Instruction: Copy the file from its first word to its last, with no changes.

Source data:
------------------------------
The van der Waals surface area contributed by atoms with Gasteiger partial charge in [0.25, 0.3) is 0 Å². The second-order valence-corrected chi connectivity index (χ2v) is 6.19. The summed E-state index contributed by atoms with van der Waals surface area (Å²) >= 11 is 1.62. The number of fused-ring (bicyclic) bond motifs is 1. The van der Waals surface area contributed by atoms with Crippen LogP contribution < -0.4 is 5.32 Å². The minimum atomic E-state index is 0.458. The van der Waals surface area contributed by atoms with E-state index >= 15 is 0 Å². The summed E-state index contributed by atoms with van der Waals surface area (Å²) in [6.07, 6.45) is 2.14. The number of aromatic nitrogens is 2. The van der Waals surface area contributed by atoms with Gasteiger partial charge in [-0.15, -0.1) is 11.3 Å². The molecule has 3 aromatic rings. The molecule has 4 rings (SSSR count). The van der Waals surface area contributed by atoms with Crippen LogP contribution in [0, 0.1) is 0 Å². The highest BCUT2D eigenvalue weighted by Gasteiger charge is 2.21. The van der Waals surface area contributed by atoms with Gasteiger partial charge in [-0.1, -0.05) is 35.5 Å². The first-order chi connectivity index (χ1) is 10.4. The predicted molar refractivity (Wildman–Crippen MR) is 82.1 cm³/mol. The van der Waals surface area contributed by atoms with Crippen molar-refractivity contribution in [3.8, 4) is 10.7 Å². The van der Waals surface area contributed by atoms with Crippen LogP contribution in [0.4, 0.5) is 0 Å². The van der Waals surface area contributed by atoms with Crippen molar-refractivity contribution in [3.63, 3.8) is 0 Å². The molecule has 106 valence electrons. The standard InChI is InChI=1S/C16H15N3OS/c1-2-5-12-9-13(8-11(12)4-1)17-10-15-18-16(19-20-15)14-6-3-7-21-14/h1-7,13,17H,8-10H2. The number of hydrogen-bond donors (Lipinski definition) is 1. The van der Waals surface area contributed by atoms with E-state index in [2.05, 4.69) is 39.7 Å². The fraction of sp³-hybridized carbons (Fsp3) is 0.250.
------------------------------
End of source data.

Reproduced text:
The van der Waals surface area contributed by atoms with Gasteiger partial charge in [0.25, 0.3) is 0 Å². The second-order valence-corrected chi connectivity index (χ2v) is 6.19. The summed E-state index contributed by atoms with van der Waals surface area (Å²) >= 11 is 1.62. The number of fused-ring (bicyclic) bond motifs is 1. The van der Waals surface area contributed by atoms with Crippen LogP contribution < -0.4 is 5.32 Å². The minimum atomic E-state index is 0.458. The van der Waals surface area contributed by atoms with E-state index >= 15 is 0 Å². The summed E-state index contributed by atoms with van der Waals surface area (Å²) in [6.07, 6.45) is 2.14. The number of aromatic nitrogens is 2. The van der Waals surface area contributed by atoms with Gasteiger partial charge in [-0.15, -0.1) is 11.3 Å². The molecule has 3 aromatic rings. The molecule has 4 rings (SSSR count). The van der Waals surface area contributed by atoms with Crippen LogP contribution in [0, 0.1) is 0 Å². The highest BCUT2D eigenvalue weighted by Gasteiger charge is 2.21. The van der Waals surface area contributed by atoms with Gasteiger partial charge in [-0.1, -0.05) is 35.5 Å². The first-order chi connectivity index (χ1) is 10.4. The predicted molar refractivity (Wildman–Crippen MR) is 82.1 cm³/mol. The van der Waals surface area contributed by atoms with Crippen molar-refractivity contribution in [3.8, 4) is 10.7 Å². The van der Waals surface area contributed by atoms with Crippen LogP contribution in [0.4, 0.5) is 0 Å². The van der Waals surface area contributed by atoms with Crippen molar-refractivity contribution in [3.63, 3.8) is 0 Å². The molecule has 106 valence electrons. The standard InChI is InChI=1S/C16H15N3OS/c1-2-5-12-9-13(8-11(12)4-1)17-10-15-18-16(19-20-15)14-6-3-7-21-14/h1-7,13,17H,8-10H2. The number of hydrogen-bond donors (Lipinski definition) is 1. The van der Waals surface area contributed by atoms with E-state index in [2.05, 4.69) is 39.7 Å². The fraction of sp³-hybridized carbons (Fsp3) is 0.250.